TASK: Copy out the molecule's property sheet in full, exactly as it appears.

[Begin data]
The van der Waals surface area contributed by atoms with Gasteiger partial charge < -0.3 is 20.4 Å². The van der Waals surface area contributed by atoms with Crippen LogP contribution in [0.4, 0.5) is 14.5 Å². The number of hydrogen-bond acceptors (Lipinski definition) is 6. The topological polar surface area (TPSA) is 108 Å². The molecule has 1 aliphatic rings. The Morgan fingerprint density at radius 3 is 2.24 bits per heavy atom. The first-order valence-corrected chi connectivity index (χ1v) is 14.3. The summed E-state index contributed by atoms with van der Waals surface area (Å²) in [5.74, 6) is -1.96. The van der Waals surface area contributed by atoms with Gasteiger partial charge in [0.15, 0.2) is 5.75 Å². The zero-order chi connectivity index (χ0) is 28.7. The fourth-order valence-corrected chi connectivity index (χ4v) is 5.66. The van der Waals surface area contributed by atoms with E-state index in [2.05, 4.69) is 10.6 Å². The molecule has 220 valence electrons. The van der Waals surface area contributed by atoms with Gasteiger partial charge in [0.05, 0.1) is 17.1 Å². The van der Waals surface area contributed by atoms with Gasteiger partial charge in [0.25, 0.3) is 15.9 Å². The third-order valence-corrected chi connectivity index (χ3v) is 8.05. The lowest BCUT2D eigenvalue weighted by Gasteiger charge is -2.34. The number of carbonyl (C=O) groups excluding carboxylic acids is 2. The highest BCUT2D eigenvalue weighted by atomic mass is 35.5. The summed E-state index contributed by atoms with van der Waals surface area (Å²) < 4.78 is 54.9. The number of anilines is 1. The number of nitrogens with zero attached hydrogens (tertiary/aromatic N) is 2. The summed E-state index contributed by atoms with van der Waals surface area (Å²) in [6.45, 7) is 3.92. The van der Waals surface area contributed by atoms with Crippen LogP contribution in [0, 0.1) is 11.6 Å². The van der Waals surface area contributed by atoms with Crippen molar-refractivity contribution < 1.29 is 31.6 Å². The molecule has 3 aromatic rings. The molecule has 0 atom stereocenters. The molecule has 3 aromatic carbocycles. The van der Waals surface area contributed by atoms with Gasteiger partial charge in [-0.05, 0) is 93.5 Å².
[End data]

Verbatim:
The van der Waals surface area contributed by atoms with Gasteiger partial charge < -0.3 is 20.4 Å². The van der Waals surface area contributed by atoms with Crippen LogP contribution in [0.4, 0.5) is 14.5 Å². The number of hydrogen-bond acceptors (Lipinski definition) is 6. The topological polar surface area (TPSA) is 108 Å². The molecule has 1 aliphatic rings. The Morgan fingerprint density at radius 3 is 2.24 bits per heavy atom. The first-order valence-corrected chi connectivity index (χ1v) is 14.3. The summed E-state index contributed by atoms with van der Waals surface area (Å²) in [5.74, 6) is -1.96. The van der Waals surface area contributed by atoms with Gasteiger partial charge in [0.15, 0.2) is 5.75 Å². The zero-order chi connectivity index (χ0) is 28.7. The fourth-order valence-corrected chi connectivity index (χ4v) is 5.66. The van der Waals surface area contributed by atoms with E-state index in [2.05, 4.69) is 10.6 Å². The molecule has 220 valence electrons. The van der Waals surface area contributed by atoms with Gasteiger partial charge in [0.05, 0.1) is 17.1 Å². The van der Waals surface area contributed by atoms with Gasteiger partial charge in [0.25, 0.3) is 15.9 Å². The third-order valence-corrected chi connectivity index (χ3v) is 8.05. The lowest BCUT2D eigenvalue weighted by Gasteiger charge is -2.34. The number of carbonyl (C=O) groups excluding carboxylic acids is 2. The highest BCUT2D eigenvalue weighted by atomic mass is 35.5. The summed E-state index contributed by atoms with van der Waals surface area (Å²) < 4.78 is 54.9. The number of anilines is 1. The number of nitrogens with zero attached hydrogens (tertiary/aromatic N) is 2. The summed E-state index contributed by atoms with van der Waals surface area (Å²) in [6.45, 7) is 3.92. The van der Waals surface area contributed by atoms with Crippen LogP contribution in [0, 0.1) is 11.6 Å². The van der Waals surface area contributed by atoms with Crippen molar-refractivity contribution < 1.29 is 31.6 Å². The molecule has 3 aromatic rings. The molecule has 0 atom stereocenters. The molecule has 3 aromatic carbocycles. The van der Waals surface area contributed by atoms with Gasteiger partial charge in [-0.05, 0) is 93.5 Å².